Things to know: Company positions and rank
この投稿は 日本語 でもお読みいただけます
There are a wide variety of positions within a workplace, ranging from typical positions such as Bucho (Department Chief), Kacho (Section Chief), Kakaricho (Subsection Chief), and Shunin (Unit Chief) to company-specific positions, and the list is too long to exhaustively list. However, knowing the main executive positions and their rank will allow you to proceed with the work smoothly and build human relationships.
On this occasion, we shall introduce the main positions and ranks that are often used in Japan.
What are company positions?
Company positions include those appointed based on the Company Act, such as Daihyo-Torishimariyaku (Representative Director) and Torishimariyaku (Director), and those appointed based on resource allocation, such as Bucho (Department Chief) and Kacho (Section Chief). The “company position used in normal operations” introduced here are positions appointed based on resource allocation. They have meaning based on their role and occupation within the business and often refer to administrative work.
By awarding somebody a position, you are clarifying the scope of that person’s responsibility and occupation type, and this sets their rank within the organization. Setting a rank is said to lead to awareness of one’s objectives, allowing you to decide what position you should aim for next.
Additionally, as it clarifies who your superior is within each operation, this enables you to judge “Horenso (reporting, contact, consultation)”, said to be the foundation of business, and proceed smoothly with the work.
Types and ranks
The names of the positions used in typical company organizations in Japan can be arranged in order of rank as described below.
- Shacho (President)
- Senmu (Senior Managing-Director)
- Jomu (Managing Director)
- Bucho (Department Chief)
- Kacho (Section Chief)
- Kakaricho (Subsection Chief)
- Shunin (Unit Chiief)
In addition to these, the person with responsibility for the branch is called the Shitencho (Branch Head), the person with responsibility for the factory is called the Kojocho (Factory Head), and the person supervising the departments is known as the Honbucho (General Manager), and these are positions occurring due to responsibility or occupation. Depending on the content of the company and its operations, the Kakaricho (subsection Chief) may be higher rank than the Shunin (Unit Chief).
Additionally, recently overseas position names, such as CEO, are increasingly used, and the term “manager” is often used with the title in katakana, without pointing to a clear definition. There are also cases when overseas position names and Japanese position names are mixed within the organization, and this may be confusing.
It can be considered that the higher the rank, the greater the breadth of responsibilities and duties. If you cannot decide, talk to somebody in a similar position to you within the same company.
Duties for each position
Kaicho (Chairman) and Shacho (President)
The Shacho (President) is the name of the Chief Executive in the company. Typically, the Representative Director will be appointed. However, in case the Representative Director is working as another executive, such as the Chairman, this will take priority.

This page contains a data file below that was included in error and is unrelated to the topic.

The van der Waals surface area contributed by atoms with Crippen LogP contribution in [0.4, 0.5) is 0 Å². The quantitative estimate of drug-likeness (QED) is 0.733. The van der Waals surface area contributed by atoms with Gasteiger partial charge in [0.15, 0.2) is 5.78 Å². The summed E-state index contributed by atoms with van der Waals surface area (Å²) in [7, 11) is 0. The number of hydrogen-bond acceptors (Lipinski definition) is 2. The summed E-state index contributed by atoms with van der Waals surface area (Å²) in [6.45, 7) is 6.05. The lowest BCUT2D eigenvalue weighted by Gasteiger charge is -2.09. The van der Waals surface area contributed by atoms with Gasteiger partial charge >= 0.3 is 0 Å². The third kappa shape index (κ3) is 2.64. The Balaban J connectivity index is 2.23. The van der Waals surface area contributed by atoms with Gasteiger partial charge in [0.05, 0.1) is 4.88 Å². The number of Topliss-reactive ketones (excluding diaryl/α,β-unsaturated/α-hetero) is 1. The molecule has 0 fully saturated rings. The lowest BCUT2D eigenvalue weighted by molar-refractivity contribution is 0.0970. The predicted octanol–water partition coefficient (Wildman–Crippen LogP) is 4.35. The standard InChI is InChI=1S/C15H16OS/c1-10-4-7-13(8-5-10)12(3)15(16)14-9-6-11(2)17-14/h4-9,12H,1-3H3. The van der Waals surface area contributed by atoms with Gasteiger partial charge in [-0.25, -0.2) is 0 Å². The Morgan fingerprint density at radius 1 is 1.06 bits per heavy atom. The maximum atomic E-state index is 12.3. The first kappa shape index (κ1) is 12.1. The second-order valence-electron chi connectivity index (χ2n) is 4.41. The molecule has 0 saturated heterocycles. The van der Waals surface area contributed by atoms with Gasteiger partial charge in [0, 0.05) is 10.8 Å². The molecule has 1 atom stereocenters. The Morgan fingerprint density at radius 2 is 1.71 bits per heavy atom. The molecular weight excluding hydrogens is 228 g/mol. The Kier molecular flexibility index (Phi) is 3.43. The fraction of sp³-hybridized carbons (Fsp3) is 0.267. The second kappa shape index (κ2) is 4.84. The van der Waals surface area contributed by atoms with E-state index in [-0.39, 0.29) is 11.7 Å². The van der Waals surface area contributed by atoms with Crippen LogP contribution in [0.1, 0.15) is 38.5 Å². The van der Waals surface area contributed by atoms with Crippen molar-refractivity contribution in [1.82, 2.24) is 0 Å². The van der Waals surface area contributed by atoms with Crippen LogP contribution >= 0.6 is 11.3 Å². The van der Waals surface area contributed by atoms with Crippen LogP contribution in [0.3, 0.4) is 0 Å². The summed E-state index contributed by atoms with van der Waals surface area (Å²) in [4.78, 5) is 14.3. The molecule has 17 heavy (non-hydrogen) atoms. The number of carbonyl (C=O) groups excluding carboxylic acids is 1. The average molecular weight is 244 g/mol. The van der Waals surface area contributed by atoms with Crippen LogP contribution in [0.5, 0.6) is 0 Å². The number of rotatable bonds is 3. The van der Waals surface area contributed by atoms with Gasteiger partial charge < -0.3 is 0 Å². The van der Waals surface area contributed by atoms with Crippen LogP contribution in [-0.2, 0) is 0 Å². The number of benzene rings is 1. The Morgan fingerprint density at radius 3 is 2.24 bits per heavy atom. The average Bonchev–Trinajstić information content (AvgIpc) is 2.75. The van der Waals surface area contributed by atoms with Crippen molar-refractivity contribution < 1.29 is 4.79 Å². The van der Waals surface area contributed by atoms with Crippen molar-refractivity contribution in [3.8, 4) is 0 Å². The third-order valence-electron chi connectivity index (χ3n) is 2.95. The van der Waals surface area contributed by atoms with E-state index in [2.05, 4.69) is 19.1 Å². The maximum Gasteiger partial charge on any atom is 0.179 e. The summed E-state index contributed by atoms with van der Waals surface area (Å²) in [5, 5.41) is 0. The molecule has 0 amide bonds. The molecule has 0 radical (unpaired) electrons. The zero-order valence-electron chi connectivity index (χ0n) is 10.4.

Senmu (Senior Managing Director) and Jomu (Managing Director)
These are both advisor positions to the President. The Senior Managing Director manages the operations of the company as a whole, whereas the Managing Director oversees the day-to-day operations. The Senior Managing Director is closer to management whereas the Managing Director is closer to the field.
Bucho (Department Chief)
This is the manager of the “Bu (department)” they belong to. If you become the Department Chief, this is a management position, and you are expected to have the perspective of top management. They determine strategic direction, nurture the Section Chief, and allocate human resources.
Kacho (Section Chief)
This is the manager of the “Ka (section)” they belong to and is part of so-called middle-management. They nurture human resources from a field perspective, check the progress of work, and respond to unexpected situations. They are the so-called control tower of the field.
Kakaricho (Subsection Chief) and Shunin (Unit Chief)
The Subsection Chief is the position in charge of supervising the smallest unit, the “kakari (subsection)” within the company organization. The Unit Chief, on the other hand, refers to an experienced person among the company employees, who play the role of leading ordinary employees.
Each of these performs the same operations as an ordinary employee and plays the role of nurturing and managing subordinates on a working level. It may also play the role of being a pipeline gathering the opinions of the subordinates.
Knowing and updating positions
If it is hard to remember all of these, let us first start by knowing positions of the people within the company. If you are able to remember people with which title perform which jobs, and you are able to remember these based on the practical roles involved, this should be easy to remember.
When you are comfortable doing this, you might like to start memorizing the company positions among your clients. As it may be considered rude to ask the person directly, once you receive their name card, you can ask people within your own company about the meaning and rank. These positions change with personnel relocation. Making a mistake about somebody’s position is considered extremely rude. When their title changes, you will receive a new name card, so be sure to constantly keep updated information.